Opened in 1878, the jail, which was designed and built by the civil architect John Thomas of Thomas and Woerner, Builders, Fort Worth. The jail cost more than $9000, outraging the local taxpayers. Considered very modern at the time of its construction, the jail was used for more than half a century until it was abandoned in 1929
At St. Augustine's Old Jail the sheriff, Joe Perry and his wife Lou, lived and worked for $2.00 a day. Visitors hear of actual crimes and punishments that were a part of life for prisoners who lived in these tiny cells. St. Augustine's Old Jail Tour includes quarters for female prisoners, male prisoners, maximum security, solitary confinement, the kitchen, and living area for the sheriff and his family.
Completed in 1882, the Rotary Jail of Montgomery County was designed by William H. Brown and Benjamin F. Haugh of Indianapolis, and was the first rotary jail built in the United States. The rotary cellblock consists of a two-tiered turntable housed within a stationary steel cage with one opening per story. The jailer would simply rotate the mechanism to bring a particular cell to the opening, and in this way prisoners were put into and taken out of the cells. The turntable remained in operation until 1939 when it was immobilized, and the jail was finally closed in 1973.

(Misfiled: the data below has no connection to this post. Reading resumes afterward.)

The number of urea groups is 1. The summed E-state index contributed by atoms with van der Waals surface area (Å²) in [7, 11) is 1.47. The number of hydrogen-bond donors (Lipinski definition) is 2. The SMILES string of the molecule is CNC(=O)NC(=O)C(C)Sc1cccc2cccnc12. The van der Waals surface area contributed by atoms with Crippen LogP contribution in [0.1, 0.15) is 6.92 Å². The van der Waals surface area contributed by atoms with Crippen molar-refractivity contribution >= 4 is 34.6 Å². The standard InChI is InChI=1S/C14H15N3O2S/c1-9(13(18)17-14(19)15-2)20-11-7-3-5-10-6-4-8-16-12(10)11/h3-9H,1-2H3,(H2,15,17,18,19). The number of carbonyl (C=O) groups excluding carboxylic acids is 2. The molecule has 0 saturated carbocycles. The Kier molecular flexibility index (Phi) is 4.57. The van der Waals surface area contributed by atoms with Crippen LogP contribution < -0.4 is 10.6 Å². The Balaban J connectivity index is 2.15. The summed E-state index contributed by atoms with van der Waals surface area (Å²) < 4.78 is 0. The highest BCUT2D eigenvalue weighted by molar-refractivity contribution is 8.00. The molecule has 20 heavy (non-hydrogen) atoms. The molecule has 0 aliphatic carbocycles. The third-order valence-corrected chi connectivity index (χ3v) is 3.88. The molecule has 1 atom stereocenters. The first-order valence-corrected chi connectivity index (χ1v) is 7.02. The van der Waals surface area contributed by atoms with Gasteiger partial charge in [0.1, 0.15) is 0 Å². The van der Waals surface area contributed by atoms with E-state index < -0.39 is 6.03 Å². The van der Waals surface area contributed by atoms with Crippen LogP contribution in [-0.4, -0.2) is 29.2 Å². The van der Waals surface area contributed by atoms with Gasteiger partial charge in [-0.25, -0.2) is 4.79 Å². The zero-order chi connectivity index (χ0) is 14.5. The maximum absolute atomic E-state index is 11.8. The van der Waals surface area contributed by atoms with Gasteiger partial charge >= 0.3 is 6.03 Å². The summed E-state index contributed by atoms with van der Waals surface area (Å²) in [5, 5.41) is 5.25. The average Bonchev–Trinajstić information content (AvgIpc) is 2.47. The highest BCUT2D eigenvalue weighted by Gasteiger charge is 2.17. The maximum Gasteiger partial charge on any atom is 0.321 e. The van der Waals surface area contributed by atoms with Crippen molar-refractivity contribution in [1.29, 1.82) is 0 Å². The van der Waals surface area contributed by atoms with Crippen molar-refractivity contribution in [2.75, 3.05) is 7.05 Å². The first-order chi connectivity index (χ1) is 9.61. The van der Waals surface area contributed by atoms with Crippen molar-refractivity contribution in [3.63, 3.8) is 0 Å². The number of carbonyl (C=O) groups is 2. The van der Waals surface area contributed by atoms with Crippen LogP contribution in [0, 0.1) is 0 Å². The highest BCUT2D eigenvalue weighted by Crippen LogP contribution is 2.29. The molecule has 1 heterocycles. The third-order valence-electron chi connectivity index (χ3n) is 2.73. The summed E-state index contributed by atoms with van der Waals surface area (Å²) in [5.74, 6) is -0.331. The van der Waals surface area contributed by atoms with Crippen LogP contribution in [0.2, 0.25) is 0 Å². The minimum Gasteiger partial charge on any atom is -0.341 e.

Operated by The Allegan County Historical Society, the Old Jail Museum features period rooms furnished from the county through generous gifts from many present & former residents.